Dan Weedin Unleashed-40There are many reasons why I was never more than an average athlete in my high school athletic career. My best sport was golf and I was part of a team that finished 9th in state my junior year. While I had the physical skills to play beyond high school, the biggest obstacle was between my ears. I never found a way to consistently bounce back mentally or emotionally from poor (or even mediocre) competitive performances and live to fight another day.

As I’ve watched the Olympics over the past week, I’ve observed that these world-class athletes obviously differ from me in that mental discipline when it comes to athletics. I was most impressed with a tweet by American skier Mikaela Shiffrin over the weekend. After winning gold in one race, she didn’t perform well in the next event that she was heavily favored in, and didn’t medal. She responded publicly with a series of tweets, where she concluded, “That is real. That is life. It’s amazing and terrifying and wonderful and brutal and exciting and nerve racking and beautiful. And honestly, I’m just so grateful to be a part of that.”

Sounds a lot like life, doesn’t it?

All that Ms. Shiffrin expressed is reflected in simply living life and building our businesses, careers, and relationships – It’s amazing and terrifying and wonderful and brutal and exciting and nerve racking and beautiful. The final piece is accepting all of that and then being genuinely grateful to be a part of it!

We all deal with crisis and adversity in every aspect of our life, sometimes daily. Why not join me in taking a lesson from an Olympic champion and practicing the discipline of being grateful to just be a part of it? It’s the quickest path to winning gold medals in your life.

Quote of the Week:

“Little minds are tamed by and subdued by misfortune; but great minds rise above them.”

~ Washington Irving (American writer)

© 2018 Toro Consulting, Inc. All Rights Reserved

Do you need help unleashing your potential? My mentoring and coaching program has availability. Contact me at dan@danweedin.com or (360) 271-1592 to apply.

Thoughts about Río

20 Under 40 20_3There was certainly a whole bunch of hubbub heading into these Olympic Games in Brazil. Río de Janeiro was being castigated as the worst ever venue before it got started. Certainly, there was much ado about polluted waters, politics, and Zika carrying mosquitoes.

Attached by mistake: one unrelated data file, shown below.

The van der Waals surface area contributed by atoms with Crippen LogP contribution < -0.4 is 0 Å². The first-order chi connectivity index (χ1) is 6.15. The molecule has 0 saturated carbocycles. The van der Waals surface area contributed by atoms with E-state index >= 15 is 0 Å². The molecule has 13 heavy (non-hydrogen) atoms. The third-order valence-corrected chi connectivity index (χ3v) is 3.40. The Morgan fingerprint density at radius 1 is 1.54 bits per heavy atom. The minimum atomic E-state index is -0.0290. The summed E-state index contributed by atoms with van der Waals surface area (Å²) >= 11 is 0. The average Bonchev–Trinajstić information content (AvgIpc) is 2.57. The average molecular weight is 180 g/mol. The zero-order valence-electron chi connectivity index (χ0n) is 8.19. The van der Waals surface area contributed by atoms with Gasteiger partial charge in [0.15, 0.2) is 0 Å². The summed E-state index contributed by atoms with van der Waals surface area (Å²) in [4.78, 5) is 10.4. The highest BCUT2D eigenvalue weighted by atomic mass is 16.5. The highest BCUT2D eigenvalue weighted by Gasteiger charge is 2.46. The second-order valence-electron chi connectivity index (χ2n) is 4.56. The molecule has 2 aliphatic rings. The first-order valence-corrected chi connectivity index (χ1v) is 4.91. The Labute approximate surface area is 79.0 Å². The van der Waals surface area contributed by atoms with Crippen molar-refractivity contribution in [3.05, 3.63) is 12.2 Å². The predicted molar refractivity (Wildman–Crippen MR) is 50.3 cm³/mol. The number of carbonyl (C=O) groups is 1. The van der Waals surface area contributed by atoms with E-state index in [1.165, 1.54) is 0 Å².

It’s not quite been a week and what’s happened? The games have been nearly flawless to watch. Great athletes performing incredible feats; terrific stories about real people overcoming obstacles; and remembering how much sports can unite people.

Is it perfect. No. No Olympic Games – summer or winter – that I’ve ever seen have been. There’s no need for them to be. While the concerns had aspects of seriousness to them, the anxiety they created is the equivalent of the mountain and molehill axiom.

Take a look at your life – business and professional. How many times do we make mountains out of molehills, but can’t seem to be as resilient as Río appears to be?

© 2016 Toro Consulting, Inc. All Rights Reserved

 

Perilous For Your Business Health

Dan Weedin Unleashed-40I read this morning that professional golf superstar Rory McIlroy is skipping the upcoming Olympic games in Rio due to concerns about the Zika virus. I recently saw him interviewed and he stated how he was very eager and excited about representing his native Ireland as an Olympian. Golf hasn’t been an event in the Olympics since Theodore Roosevelt was President of the United States, and there’s no guarantee it will make the next one. Obviously, the growing concern over the virus has swayed this 27 year old who is getting married within the year to look beyond golf and glory. His legacy as a father and health of his family took precedence. He’s not the only one…

Athletes want to compete in the Olympic Games. For many, it’s the crowning achievement of their craft and because it only comes around every four years, the window of opportunity is small. What the Olympic Committee has basically created is a terrible situation where you have demand, you have ample supply, but that supply is tainted and toxic.

Consider those in the business of selling products and services to individuals and business…most likely you are one of them. Do you have a demand and supply, but make the process of buying toxic?

Certainly you aren’t dealing with a health hazard like mosquitoes and polluted water. However, your client experience may be such that they will avoid you like the Zika virus! Here are three quick ways to avoid being spurned:

  1. Make access to you easy. Look at your web site, social media platforms, email signatures, and digital or hard copy brochures. I’m amazed at how difficult it is to find contact information for some businesses. It should be easier than ever! And once they can find you, make the call a pleasant experience, not akin to having a tooth pulled.
  2. Be solutions driven. Problems happen from time to time. It’s one of the costs of doing business. Instead of fearing or dreading dealing withe them, employ people that seek the opportunity to solve problems quickly, fearlessly, and with authority. That last one is vitally important. The overwhelming majority of your clients and prospects understand that challenges and adversity occur; they simply want someone that can rapidly and professionally solve them.
  3. Be consistent. My experience is that consistency, even in less than perfect situations, keeps clients and customers coming back. Inconsistent policies, procedures, responses to questions, access, and products/services alienate those that want and need your help and product.